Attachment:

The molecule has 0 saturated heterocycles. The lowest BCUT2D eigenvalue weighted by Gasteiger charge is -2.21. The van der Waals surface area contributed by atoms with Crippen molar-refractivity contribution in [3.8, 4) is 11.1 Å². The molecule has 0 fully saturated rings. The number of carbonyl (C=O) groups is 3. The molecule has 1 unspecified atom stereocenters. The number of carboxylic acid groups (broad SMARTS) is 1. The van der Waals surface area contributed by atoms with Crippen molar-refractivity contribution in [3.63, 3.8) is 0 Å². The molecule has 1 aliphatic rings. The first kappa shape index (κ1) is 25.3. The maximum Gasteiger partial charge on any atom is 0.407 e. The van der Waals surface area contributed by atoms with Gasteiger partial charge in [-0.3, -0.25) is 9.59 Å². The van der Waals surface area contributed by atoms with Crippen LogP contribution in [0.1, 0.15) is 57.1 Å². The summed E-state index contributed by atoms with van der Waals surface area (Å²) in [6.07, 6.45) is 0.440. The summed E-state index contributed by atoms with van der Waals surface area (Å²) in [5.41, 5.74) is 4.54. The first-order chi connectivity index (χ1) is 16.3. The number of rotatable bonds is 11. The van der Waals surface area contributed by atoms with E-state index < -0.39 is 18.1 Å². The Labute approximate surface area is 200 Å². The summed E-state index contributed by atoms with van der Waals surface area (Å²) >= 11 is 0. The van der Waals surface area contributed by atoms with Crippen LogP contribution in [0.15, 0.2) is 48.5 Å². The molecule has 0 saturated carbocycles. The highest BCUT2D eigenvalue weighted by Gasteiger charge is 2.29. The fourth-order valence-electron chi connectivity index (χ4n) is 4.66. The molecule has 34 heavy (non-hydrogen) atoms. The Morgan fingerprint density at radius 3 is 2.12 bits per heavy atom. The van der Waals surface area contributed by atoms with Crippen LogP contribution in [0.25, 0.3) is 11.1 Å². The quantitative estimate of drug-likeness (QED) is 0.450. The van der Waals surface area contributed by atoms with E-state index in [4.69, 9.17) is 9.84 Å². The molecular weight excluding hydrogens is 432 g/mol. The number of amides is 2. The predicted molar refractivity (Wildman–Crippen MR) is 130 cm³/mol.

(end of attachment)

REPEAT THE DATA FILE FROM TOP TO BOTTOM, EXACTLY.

The molecule has 0 saturated heterocycles. The lowest BCUT2D eigenvalue weighted by Gasteiger charge is -2.21. The van der Waals surface area contributed by atoms with Crippen molar-refractivity contribution in [3.8, 4) is 11.1 Å². The molecule has 0 fully saturated rings. The number of carbonyl (C=O) groups is 3. The molecule has 1 unspecified atom stereocenters. The number of carboxylic acid groups (broad SMARTS) is 1. The van der Waals surface area contributed by atoms with Crippen molar-refractivity contribution in [3.63, 3.8) is 0 Å². The molecule has 1 aliphatic rings. The first kappa shape index (κ1) is 25.3. The maximum Gasteiger partial charge on any atom is 0.407 e. The van der Waals surface area contributed by atoms with Gasteiger partial charge in [-0.3, -0.25) is 9.59 Å². The van der Waals surface area contributed by atoms with Crippen LogP contribution in [0.1, 0.15) is 57.1 Å². The summed E-state index contributed by atoms with van der Waals surface area (Å²) in [6.07, 6.45) is 0.440. The summed E-state index contributed by atoms with van der Waals surface area (Å²) in [5.41, 5.74) is 4.54. The first-order chi connectivity index (χ1) is 16.3. The number of rotatable bonds is 11. The van der Waals surface area contributed by atoms with E-state index < -0.39 is 18.1 Å². The Labute approximate surface area is 200 Å². The summed E-state index contributed by atoms with van der Waals surface area (Å²) >= 11 is 0. The van der Waals surface area contributed by atoms with Crippen LogP contribution in [0.15, 0.2) is 48.5 Å². The molecule has 0 saturated carbocycles. The highest BCUT2D eigenvalue weighted by Gasteiger charge is 2.29. The fourth-order valence-electron chi connectivity index (χ4n) is 4.66. The molecule has 34 heavy (non-hydrogen) atoms. The Morgan fingerprint density at radius 3 is 2.12 bits per heavy atom. The van der Waals surface area contributed by atoms with Crippen LogP contribution in [0.25, 0.3) is 11.1 Å². The quantitative estimate of drug-likeness (QED) is 0.450. The van der Waals surface area contributed by atoms with E-state index in [4.69, 9.17) is 9.84 Å². The molecular weight excluding hydrogens is 432 g/mol. The number of amides is 2. The predicted molar refractivity (Wildman–Crippen MR) is 130 cm³/mol.